...only Bonhoeffer is so much more eloquent than I. I had this thought last night while reading Ephesians: "Comparison is the deadly enemy of community." This morning, I skimmed Life Together to see if he had anything to say on the subject. He did, and this is from chapter 4 of Dietrich Bonhoeffer's book Life Together:
"There arose a reasoning among them, which of them should be the greatest" (Luke 9:46). We know who it is that sows this thought in the Christian community. But perhaps we do not bear in mind enough that no Christian community ever comes together without this thought immediately emerging as a seed of discord. Thus at the very beginning of Christian fellowship there is engendered an invisible, often unconscious, life-and-death contest. "There arose a reasoning among them": this is enough to destroy a fellowship.
Hence it is vitally necessary that every Christian community from the very outset face this dangerous enemy squarely, and eradicate it. There is no time to lose here, for from the first moment when a man meets another person he is looking for a strategic position he can assume and hold over against that pereson. There are strong persons and weak ones. If a man is not strong, he immediately claims the right of the weak as his own and uses it against the strong. There are gifted and ungifted persons, simple people and difficult people, devout and less debout, the sociable and the solitary. Does not the ungifted person have to take up a position just as well as the gifted person, the difficult one as well as the simple? And if I am not gifted, then perhaps I am devout anyhow; or if I am not devout it is only because I do not want to be. May no the sociable individual carry the field before him and put the timid, solitary man to shame? Then may not the solitary person become the undying enemy and ultimate vanquisher of his sociable adversary? Where is there a person who does not with instinctive sureness find the spot where he can stand and defend himself, but which he will never give up to another, for which he will fight with all the drive of his instinct of self-assertion?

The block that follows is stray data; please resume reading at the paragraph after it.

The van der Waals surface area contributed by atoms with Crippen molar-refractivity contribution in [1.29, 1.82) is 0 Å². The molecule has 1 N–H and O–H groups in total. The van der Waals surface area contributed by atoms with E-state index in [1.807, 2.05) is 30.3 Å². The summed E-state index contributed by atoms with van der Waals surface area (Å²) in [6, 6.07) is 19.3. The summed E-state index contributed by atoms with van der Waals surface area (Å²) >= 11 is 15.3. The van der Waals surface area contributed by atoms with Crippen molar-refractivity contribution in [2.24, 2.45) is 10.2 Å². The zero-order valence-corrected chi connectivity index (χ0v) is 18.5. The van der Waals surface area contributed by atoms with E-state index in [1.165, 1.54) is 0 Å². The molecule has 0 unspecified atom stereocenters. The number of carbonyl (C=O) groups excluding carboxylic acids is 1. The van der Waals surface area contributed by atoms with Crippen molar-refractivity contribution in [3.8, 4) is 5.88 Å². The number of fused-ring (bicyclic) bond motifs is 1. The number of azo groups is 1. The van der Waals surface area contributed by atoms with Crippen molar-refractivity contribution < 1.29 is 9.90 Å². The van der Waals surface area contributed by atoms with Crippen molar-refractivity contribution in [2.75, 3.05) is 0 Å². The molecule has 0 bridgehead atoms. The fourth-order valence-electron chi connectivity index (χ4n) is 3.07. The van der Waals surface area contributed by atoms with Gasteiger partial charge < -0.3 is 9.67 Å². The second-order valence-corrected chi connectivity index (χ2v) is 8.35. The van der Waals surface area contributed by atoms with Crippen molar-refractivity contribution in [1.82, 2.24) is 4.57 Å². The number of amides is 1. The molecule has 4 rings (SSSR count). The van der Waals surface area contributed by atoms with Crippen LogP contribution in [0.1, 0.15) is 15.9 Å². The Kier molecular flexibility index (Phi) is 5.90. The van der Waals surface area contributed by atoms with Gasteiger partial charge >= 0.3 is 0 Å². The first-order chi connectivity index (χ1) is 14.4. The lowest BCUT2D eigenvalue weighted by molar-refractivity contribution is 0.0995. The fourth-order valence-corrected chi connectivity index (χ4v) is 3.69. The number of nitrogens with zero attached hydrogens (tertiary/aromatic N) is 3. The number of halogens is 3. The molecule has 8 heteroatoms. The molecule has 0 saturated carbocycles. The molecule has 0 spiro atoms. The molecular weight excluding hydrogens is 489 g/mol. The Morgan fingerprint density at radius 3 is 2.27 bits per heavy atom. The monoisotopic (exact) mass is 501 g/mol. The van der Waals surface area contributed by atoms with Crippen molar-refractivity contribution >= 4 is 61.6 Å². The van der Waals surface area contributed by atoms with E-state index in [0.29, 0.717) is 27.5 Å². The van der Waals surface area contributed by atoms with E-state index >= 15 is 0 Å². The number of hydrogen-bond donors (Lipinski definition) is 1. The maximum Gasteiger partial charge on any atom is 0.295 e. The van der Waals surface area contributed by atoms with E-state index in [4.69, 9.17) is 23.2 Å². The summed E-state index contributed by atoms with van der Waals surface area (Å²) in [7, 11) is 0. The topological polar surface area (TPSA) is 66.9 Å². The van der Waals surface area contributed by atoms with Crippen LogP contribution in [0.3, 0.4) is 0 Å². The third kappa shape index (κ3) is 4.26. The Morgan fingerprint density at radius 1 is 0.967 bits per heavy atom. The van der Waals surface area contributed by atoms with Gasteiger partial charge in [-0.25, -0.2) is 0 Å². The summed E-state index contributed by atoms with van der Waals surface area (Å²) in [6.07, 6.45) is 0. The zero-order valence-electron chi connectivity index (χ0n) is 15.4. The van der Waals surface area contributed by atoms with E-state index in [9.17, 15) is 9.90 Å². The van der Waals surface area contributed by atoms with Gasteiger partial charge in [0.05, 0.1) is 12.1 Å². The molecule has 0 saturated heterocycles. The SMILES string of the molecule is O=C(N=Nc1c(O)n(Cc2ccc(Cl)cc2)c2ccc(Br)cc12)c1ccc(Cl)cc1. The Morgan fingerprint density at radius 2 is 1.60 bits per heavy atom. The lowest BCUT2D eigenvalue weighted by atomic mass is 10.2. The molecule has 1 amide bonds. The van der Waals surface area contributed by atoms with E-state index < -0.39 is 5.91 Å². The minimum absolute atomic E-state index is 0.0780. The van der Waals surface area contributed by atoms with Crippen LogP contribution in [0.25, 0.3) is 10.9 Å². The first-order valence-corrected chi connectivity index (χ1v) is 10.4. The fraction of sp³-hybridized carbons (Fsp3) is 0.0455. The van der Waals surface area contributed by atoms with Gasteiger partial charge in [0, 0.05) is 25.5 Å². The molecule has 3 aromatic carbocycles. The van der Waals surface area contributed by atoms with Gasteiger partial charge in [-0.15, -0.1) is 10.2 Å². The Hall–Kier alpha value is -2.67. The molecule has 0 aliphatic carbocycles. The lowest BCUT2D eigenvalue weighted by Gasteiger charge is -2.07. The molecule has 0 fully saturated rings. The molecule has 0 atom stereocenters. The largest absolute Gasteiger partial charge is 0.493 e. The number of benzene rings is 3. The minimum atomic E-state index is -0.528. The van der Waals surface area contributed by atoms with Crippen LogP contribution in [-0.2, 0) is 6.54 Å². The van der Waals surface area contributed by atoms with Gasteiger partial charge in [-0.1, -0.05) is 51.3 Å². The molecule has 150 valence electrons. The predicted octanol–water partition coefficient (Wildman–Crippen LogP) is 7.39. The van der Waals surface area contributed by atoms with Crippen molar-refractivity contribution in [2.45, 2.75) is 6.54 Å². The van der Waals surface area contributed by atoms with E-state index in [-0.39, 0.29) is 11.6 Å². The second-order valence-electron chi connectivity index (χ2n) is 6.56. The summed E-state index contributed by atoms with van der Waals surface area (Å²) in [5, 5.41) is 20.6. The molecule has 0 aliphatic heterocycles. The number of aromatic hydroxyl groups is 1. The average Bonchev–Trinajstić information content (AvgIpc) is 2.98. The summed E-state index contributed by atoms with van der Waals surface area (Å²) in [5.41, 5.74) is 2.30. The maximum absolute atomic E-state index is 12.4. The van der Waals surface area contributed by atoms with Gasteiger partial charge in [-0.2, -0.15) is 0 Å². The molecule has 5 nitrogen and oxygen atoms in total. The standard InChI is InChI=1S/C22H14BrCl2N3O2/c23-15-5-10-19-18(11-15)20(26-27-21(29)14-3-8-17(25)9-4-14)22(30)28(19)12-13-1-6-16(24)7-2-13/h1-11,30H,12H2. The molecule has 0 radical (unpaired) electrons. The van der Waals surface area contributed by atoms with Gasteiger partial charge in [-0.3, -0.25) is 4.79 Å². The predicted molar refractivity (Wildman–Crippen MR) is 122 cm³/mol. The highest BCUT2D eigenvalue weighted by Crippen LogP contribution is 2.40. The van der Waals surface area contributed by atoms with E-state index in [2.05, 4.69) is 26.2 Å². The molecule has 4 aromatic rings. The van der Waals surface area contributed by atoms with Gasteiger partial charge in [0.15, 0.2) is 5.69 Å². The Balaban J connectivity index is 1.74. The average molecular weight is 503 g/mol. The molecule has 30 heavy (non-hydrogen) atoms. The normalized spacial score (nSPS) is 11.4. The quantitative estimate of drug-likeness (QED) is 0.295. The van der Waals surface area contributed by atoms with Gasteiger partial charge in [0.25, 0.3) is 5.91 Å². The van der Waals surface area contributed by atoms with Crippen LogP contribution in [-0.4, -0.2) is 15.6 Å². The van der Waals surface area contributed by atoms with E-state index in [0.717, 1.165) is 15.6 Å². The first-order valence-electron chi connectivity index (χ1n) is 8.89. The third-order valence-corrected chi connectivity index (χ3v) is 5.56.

All this can occur in the most polite or even pious environment. But the important thing is that a Christian community should know that somewhere in it there will certainly be "a reasoning among them, which of them should be the greatest." It is the struggle of the natural man for self-justification. He finds it only in comparing himself with others, in condeming and judging others. Self-justification and judging others go together, as justification by grace and serving others go together.